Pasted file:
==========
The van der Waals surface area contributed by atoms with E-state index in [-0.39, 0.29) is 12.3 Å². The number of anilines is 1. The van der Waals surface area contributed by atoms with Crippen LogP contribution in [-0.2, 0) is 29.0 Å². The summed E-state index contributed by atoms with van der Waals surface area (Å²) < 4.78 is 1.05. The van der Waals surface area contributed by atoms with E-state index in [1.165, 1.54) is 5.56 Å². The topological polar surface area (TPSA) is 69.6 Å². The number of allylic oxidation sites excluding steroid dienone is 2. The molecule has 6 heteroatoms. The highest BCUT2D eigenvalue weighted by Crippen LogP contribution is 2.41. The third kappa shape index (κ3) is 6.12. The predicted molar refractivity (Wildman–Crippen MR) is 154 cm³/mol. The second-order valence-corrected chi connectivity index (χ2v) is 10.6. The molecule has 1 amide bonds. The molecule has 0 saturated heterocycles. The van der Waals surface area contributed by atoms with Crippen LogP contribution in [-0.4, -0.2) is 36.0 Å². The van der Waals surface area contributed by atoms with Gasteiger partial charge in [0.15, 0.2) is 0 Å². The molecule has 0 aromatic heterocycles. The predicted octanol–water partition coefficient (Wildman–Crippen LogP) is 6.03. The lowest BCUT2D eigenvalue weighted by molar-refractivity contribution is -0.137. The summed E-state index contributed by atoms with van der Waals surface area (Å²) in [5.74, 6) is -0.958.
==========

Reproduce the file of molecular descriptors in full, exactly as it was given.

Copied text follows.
The van der Waals surface area contributed by atoms with E-state index in [-0.39, 0.29) is 12.3 Å². The number of anilines is 1. The van der Waals surface area contributed by atoms with Crippen LogP contribution in [-0.2, 0) is 29.0 Å². The summed E-state index contributed by atoms with van der Waals surface area (Å²) < 4.78 is 1.05. The van der Waals surface area contributed by atoms with E-state index in [1.165, 1.54) is 5.56 Å². The topological polar surface area (TPSA) is 69.6 Å². The number of allylic oxidation sites excluding steroid dienone is 2. The molecule has 6 heteroatoms. The highest BCUT2D eigenvalue weighted by Crippen LogP contribution is 2.41. The third kappa shape index (κ3) is 6.12. The predicted molar refractivity (Wildman–Crippen MR) is 154 cm³/mol. The second-order valence-corrected chi connectivity index (χ2v) is 10.6. The molecule has 1 amide bonds. The molecule has 0 saturated heterocycles. The van der Waals surface area contributed by atoms with Crippen LogP contribution in [-0.4, -0.2) is 36.0 Å². The van der Waals surface area contributed by atoms with Gasteiger partial charge in [0.15, 0.2) is 0 Å². The molecule has 0 aromatic heterocycles. The predicted octanol–water partition coefficient (Wildman–Crippen LogP) is 6.03. The lowest BCUT2D eigenvalue weighted by molar-refractivity contribution is -0.137. The summed E-state index contributed by atoms with van der Waals surface area (Å²) in [5.74, 6) is -0.958.